[Our guest blogger is Valarie Willis. Find out more about Val here.]
We have known for years that the focus should be on talent and not jobs. I was intrigued as I read this article today in the New York Times telling people to think of their careers like a business.
Even people inside organizations today should view their work and career as if they owned them. How differently would we act if we approached our work with an entrepreneurial spirit? Would you go after new skills, would you promote yourself more, would you find new projects to associate yourself with?
Talent is still key, work doesn't get done without the right talent in place. Today, however, the way organizations obtain the talent they need is changing. Talent will be brought in for projects, short and long term, and then released, and the cycle will start all over again. People who keep their skills up to date, watch the market for future skill needs, and adapt will survive. Some companies have cut personnel too deep and will be looking for the right talent to bring onboard.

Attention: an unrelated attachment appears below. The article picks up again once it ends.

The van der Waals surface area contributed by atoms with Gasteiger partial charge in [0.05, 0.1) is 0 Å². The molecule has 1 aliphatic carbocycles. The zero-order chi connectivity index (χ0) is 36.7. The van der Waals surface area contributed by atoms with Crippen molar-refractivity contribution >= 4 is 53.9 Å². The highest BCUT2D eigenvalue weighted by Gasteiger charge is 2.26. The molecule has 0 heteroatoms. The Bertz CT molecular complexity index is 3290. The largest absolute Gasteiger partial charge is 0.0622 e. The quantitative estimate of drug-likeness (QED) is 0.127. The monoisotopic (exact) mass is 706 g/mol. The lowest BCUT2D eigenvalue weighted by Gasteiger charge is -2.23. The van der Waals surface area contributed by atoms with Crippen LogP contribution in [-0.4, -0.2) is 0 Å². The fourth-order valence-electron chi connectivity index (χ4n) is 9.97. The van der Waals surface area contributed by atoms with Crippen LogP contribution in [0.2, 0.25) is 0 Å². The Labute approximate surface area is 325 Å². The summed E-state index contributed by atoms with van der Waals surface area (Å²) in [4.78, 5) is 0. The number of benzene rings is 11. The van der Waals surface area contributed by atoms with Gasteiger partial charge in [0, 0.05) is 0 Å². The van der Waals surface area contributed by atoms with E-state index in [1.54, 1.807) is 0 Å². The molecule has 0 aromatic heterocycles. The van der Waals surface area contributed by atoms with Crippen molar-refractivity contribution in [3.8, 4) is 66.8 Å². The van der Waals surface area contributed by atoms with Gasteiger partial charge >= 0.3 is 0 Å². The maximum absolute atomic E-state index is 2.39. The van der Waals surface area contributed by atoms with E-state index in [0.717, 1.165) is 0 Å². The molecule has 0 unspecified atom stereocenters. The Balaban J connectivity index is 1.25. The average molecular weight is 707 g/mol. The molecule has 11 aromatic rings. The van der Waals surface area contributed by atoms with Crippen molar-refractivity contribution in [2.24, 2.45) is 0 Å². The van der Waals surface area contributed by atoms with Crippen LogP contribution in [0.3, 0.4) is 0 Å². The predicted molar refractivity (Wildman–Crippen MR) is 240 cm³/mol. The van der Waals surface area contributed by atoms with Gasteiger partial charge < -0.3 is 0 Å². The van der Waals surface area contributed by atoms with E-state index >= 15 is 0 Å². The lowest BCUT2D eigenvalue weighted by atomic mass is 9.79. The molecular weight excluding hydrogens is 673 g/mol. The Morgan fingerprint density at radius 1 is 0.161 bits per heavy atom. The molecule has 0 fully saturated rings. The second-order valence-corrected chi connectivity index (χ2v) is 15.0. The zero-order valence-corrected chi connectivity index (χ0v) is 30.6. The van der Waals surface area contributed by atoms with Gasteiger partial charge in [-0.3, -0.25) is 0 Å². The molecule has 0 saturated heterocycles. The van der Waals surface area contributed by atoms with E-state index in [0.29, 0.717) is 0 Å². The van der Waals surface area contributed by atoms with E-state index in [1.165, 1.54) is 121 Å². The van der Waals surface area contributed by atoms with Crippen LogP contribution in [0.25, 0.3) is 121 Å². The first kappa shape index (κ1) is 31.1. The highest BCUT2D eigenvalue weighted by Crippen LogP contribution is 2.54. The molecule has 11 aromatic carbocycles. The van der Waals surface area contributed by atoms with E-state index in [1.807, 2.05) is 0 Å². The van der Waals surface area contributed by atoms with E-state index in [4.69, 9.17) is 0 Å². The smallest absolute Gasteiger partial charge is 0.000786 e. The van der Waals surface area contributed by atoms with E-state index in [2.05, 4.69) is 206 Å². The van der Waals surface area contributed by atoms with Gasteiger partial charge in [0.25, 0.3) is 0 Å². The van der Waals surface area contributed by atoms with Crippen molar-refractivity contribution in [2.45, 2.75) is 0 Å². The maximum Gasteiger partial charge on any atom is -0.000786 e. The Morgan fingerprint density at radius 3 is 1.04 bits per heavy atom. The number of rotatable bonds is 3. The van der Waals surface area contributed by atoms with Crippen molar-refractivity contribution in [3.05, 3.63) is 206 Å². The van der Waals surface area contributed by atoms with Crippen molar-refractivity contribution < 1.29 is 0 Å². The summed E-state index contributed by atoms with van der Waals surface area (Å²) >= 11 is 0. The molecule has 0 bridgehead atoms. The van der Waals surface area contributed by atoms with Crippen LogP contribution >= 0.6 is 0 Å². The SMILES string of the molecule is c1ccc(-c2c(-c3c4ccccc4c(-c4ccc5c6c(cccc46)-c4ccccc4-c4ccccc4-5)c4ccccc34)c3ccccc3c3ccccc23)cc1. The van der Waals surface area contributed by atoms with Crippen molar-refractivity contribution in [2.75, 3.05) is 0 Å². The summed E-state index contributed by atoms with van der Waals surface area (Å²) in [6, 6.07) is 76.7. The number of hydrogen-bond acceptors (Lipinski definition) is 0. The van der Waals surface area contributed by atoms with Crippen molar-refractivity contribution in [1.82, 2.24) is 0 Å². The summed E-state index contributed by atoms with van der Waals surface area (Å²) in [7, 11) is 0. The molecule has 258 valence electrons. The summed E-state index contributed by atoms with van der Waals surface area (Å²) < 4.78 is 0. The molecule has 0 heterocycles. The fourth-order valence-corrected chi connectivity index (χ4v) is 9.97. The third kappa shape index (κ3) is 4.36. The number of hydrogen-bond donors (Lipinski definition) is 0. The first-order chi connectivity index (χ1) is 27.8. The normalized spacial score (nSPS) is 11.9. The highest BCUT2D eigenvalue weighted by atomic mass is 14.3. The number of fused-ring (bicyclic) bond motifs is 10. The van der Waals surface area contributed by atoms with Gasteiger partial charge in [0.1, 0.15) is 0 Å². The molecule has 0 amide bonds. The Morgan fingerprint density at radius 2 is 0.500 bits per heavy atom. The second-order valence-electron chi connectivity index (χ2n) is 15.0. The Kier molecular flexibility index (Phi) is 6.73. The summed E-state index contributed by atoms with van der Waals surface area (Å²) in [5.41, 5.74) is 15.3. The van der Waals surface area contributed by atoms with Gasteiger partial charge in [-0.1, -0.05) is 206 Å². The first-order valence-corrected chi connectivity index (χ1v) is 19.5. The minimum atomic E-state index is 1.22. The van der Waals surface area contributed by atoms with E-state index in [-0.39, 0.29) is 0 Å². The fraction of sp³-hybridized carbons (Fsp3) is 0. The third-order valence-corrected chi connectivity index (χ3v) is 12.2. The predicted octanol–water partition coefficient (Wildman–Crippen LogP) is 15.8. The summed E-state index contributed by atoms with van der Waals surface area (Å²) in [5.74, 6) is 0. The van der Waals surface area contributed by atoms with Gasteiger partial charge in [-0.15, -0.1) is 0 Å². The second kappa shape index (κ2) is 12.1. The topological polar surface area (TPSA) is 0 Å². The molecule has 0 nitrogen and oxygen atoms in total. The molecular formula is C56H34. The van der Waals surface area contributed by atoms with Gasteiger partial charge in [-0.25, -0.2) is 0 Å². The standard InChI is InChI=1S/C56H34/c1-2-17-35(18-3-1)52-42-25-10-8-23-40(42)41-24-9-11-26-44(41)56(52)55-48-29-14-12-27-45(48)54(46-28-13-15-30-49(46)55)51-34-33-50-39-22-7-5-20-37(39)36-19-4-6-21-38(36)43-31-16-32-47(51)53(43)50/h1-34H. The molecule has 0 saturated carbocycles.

So, now would be a great time to think about how you differentiate yourself in the market when your only opportunity to "interview" may be via one of the social networking media. I recently hired someone from the Elance site to do some IT work for me. I never met them in person—our entire relationship was Web based. From this site, you can put out a request for proposal on what you need done, people bid on the job, and you have your pick of great talent. You can even see the feedback and ratings from others that they have worked for, so it is in the best interest of talent to do excellent work. What if your company put up a public rating scale, how would you fare? How would you rate others on your project team?
It is certainly something to think about as we strive to manage our careers and do our absolute best work.